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I discovered the cut-out corner of the bottom of page 234 from a reprint of The Crystal Palace Exhibition Illustrated Catalog, London 1851. It displayed an inlaid flooring pattern — “a star upon a ground of dark wood.” I then had to ask myself, why had I deliberately cut out this scrap of paper and saved it for future reference? I knew that I had not intended to use it as just an element in a collage. This is verified by how I had preserved the detailed description beneath the pattern. Clearly there must have been an idea associated with saving it that I had since forgotten. As I puzzled over the diagram, the all pervading grid, which I had encountered underlying all cubomania, and which I had become so familiar with as I prepared the squares in the beginning by drawing lines with a pencil and a ruler on the back of the selected image and then cutting the squares out, superimposed itself in my mind's eye over the flooring pattern before me on the scrap of paper I held in my hand. What could still be added? A diagonal cut obliquely across each square, or a slash. Thus was born what I would later anti-christen “slash cubomania,” or when shortened, “/cubomania.”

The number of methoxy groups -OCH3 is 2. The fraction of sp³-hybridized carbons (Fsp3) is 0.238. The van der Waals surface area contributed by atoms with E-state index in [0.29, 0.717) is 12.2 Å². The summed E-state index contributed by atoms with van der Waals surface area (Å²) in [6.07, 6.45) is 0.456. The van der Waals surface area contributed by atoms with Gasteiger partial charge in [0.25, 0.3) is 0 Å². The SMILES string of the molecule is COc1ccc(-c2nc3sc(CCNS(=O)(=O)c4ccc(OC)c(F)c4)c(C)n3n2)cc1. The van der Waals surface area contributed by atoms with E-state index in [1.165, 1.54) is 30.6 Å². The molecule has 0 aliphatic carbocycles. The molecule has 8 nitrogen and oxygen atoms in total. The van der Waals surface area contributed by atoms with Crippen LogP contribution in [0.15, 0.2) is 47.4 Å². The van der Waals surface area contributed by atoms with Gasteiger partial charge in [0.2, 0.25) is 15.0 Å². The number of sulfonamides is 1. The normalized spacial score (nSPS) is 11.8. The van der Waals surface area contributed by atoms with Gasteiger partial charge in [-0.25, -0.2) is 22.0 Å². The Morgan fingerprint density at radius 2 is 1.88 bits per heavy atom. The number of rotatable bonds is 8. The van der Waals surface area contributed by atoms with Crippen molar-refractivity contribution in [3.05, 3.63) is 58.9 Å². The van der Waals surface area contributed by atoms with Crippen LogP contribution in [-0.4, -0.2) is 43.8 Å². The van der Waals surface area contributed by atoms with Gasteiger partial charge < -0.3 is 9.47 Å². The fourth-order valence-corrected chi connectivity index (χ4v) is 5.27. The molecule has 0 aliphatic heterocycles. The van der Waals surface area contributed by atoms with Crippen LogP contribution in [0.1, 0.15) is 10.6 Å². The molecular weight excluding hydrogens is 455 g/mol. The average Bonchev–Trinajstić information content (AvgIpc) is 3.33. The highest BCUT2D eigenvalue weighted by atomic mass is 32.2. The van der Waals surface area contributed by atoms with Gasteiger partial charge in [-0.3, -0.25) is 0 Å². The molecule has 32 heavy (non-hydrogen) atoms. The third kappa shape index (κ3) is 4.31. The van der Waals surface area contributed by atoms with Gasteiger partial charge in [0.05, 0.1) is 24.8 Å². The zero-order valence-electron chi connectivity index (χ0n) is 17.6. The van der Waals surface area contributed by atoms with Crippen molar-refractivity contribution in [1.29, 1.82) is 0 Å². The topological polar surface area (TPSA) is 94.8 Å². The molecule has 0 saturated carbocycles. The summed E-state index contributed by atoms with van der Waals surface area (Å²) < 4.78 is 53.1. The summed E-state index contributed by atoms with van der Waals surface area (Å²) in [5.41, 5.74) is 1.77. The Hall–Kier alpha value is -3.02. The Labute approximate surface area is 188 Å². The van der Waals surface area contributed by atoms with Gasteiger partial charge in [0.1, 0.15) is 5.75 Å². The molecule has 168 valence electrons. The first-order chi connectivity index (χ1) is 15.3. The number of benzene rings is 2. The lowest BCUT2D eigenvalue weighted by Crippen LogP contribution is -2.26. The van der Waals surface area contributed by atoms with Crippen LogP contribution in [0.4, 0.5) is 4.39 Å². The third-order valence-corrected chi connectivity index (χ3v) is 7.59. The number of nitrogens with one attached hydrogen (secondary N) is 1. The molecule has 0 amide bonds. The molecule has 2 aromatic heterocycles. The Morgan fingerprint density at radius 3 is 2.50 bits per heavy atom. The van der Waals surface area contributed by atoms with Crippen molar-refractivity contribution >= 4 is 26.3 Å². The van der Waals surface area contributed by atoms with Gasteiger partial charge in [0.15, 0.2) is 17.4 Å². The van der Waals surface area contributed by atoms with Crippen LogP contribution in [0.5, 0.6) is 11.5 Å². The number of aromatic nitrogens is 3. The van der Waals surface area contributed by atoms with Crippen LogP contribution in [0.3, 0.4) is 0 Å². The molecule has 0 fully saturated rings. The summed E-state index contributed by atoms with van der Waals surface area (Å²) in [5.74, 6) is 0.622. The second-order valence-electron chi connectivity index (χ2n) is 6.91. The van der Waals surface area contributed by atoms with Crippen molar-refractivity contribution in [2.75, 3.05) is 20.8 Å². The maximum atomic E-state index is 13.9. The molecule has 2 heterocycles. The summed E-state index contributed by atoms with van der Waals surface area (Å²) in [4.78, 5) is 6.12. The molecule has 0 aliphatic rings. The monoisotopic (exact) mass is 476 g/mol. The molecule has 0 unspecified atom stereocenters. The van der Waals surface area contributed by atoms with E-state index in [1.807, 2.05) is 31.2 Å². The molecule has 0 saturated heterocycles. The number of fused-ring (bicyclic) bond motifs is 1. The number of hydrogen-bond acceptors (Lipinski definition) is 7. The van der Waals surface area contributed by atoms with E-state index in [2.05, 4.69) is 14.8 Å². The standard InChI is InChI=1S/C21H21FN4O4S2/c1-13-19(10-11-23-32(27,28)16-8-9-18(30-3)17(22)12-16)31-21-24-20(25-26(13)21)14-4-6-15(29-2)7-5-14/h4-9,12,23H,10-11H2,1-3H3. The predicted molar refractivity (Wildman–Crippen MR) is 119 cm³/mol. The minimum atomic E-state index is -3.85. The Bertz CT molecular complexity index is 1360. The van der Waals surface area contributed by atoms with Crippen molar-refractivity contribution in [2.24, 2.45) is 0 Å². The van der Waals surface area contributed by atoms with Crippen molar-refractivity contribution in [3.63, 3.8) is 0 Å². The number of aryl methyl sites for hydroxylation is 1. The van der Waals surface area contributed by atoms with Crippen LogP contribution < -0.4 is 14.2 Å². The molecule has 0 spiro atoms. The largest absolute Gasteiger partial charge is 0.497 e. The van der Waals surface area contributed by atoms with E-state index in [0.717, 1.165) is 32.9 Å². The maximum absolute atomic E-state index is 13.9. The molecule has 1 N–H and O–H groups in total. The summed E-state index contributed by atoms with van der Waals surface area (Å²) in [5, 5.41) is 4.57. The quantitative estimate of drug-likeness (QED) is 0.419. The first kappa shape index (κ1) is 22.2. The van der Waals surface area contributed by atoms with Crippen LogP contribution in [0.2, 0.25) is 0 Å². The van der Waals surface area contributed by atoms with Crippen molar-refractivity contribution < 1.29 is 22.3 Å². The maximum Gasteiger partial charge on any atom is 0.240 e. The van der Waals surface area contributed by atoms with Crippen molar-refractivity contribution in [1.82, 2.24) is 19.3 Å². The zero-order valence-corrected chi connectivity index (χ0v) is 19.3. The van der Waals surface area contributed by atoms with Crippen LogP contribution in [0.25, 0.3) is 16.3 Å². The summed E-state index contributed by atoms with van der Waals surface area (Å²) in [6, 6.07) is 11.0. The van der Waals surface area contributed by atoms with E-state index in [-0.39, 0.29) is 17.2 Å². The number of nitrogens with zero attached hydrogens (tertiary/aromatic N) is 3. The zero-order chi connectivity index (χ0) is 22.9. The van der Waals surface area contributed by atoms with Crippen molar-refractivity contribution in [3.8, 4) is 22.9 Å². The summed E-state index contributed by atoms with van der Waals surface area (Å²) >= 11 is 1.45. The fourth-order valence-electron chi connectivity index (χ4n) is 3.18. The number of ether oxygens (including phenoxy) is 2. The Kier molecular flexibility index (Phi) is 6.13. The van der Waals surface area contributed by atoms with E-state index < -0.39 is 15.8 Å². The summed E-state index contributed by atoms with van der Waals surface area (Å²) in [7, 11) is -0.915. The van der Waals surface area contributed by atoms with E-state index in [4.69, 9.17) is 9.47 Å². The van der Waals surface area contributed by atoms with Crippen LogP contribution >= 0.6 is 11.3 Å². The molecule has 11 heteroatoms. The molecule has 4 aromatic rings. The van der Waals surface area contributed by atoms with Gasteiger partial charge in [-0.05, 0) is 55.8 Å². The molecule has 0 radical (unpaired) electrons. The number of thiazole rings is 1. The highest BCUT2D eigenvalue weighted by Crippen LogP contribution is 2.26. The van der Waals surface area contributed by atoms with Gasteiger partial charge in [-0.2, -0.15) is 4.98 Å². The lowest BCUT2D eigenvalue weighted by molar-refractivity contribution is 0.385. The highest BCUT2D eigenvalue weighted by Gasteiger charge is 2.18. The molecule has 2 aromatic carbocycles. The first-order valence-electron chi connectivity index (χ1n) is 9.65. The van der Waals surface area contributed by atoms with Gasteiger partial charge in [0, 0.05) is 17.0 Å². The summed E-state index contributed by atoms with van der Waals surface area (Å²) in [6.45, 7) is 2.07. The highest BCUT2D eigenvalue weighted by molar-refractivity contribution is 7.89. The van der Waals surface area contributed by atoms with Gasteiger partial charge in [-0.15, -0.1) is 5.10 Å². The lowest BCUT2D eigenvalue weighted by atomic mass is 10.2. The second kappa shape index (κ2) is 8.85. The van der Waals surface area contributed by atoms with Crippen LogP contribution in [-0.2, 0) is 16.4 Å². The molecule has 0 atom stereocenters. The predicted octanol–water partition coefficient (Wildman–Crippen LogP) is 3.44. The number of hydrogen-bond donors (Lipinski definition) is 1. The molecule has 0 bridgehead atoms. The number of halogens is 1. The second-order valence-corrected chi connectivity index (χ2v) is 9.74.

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Profile for Contra Mundum Press

Gherasim Luca Centenary Issue  

Essays and reflections in English and French on Romanian surrealist Gherasim Luca, including Luca's own texts and art. Also featuring rumi...

Gherasim Luca Centenary Issue  

Essays and reflections in English and French on Romanian surrealist Gherasim Luca, including Luca's own texts and art. Also featuring rumi...

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